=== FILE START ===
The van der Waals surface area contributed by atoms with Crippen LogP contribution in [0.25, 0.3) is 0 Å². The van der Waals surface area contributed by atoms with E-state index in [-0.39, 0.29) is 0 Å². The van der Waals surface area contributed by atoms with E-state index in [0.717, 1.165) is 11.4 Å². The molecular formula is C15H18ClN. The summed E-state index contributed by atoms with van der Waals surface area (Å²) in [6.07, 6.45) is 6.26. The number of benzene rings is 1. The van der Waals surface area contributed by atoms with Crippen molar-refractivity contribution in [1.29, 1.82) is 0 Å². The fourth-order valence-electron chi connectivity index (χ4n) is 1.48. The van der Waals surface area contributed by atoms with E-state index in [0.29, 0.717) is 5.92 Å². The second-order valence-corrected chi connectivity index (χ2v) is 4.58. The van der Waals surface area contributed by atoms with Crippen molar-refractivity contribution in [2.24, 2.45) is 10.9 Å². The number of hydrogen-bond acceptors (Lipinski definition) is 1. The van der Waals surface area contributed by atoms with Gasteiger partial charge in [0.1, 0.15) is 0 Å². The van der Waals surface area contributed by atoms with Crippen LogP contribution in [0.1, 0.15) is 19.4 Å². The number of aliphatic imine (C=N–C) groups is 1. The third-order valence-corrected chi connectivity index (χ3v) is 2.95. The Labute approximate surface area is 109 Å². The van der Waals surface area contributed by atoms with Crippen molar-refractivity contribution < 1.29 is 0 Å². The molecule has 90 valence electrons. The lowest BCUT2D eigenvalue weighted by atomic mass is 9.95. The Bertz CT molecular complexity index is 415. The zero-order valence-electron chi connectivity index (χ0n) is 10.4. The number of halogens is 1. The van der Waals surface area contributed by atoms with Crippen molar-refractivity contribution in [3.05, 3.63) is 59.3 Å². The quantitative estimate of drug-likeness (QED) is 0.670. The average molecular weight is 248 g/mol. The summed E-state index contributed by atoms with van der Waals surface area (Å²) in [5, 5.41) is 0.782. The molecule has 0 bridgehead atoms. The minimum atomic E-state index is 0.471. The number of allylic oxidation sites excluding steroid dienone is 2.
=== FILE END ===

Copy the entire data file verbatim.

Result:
The van der Waals surface area contributed by atoms with Crippen LogP contribution in [0.25, 0.3) is 0 Å². The van der Waals surface area contributed by atoms with E-state index in [-0.39, 0.29) is 0 Å². The van der Waals surface area contributed by atoms with E-state index in [0.717, 1.165) is 11.4 Å². The molecular formula is C15H18ClN. The summed E-state index contributed by atoms with van der Waals surface area (Å²) in [6.07, 6.45) is 6.26. The number of benzene rings is 1. The van der Waals surface area contributed by atoms with Crippen molar-refractivity contribution in [1.29, 1.82) is 0 Å². The fourth-order valence-electron chi connectivity index (χ4n) is 1.48. The van der Waals surface area contributed by atoms with E-state index in [0.29, 0.717) is 5.92 Å². The second-order valence-corrected chi connectivity index (χ2v) is 4.58. The van der Waals surface area contributed by atoms with Crippen molar-refractivity contribution in [2.24, 2.45) is 10.9 Å². The number of hydrogen-bond acceptors (Lipinski definition) is 1. The van der Waals surface area contributed by atoms with Gasteiger partial charge in [0.1, 0.15) is 0 Å². The van der Waals surface area contributed by atoms with Crippen LogP contribution in [0.1, 0.15) is 19.4 Å². The number of aliphatic imine (C=N–C) groups is 1. The third-order valence-corrected chi connectivity index (χ3v) is 2.95. The Labute approximate surface area is 109 Å². The van der Waals surface area contributed by atoms with Crippen molar-refractivity contribution < 1.29 is 0 Å². The molecule has 90 valence electrons. The lowest BCUT2D eigenvalue weighted by atomic mass is 9.95. The Bertz CT molecular complexity index is 415. The zero-order valence-electron chi connectivity index (χ0n) is 10.4. The number of halogens is 1. The van der Waals surface area contributed by atoms with Crippen molar-refractivity contribution in [3.05, 3.63) is 59.3 Å². The quantitative estimate of drug-likeness (QED) is 0.670. The average molecular weight is 248 g/mol. The summed E-state index contributed by atoms with van der Waals surface area (Å²) in [5, 5.41) is 0.782. The molecule has 0 bridgehead atoms. The minimum atomic E-state index is 0.471. The number of allylic oxidation sites excluding steroid dienone is 2.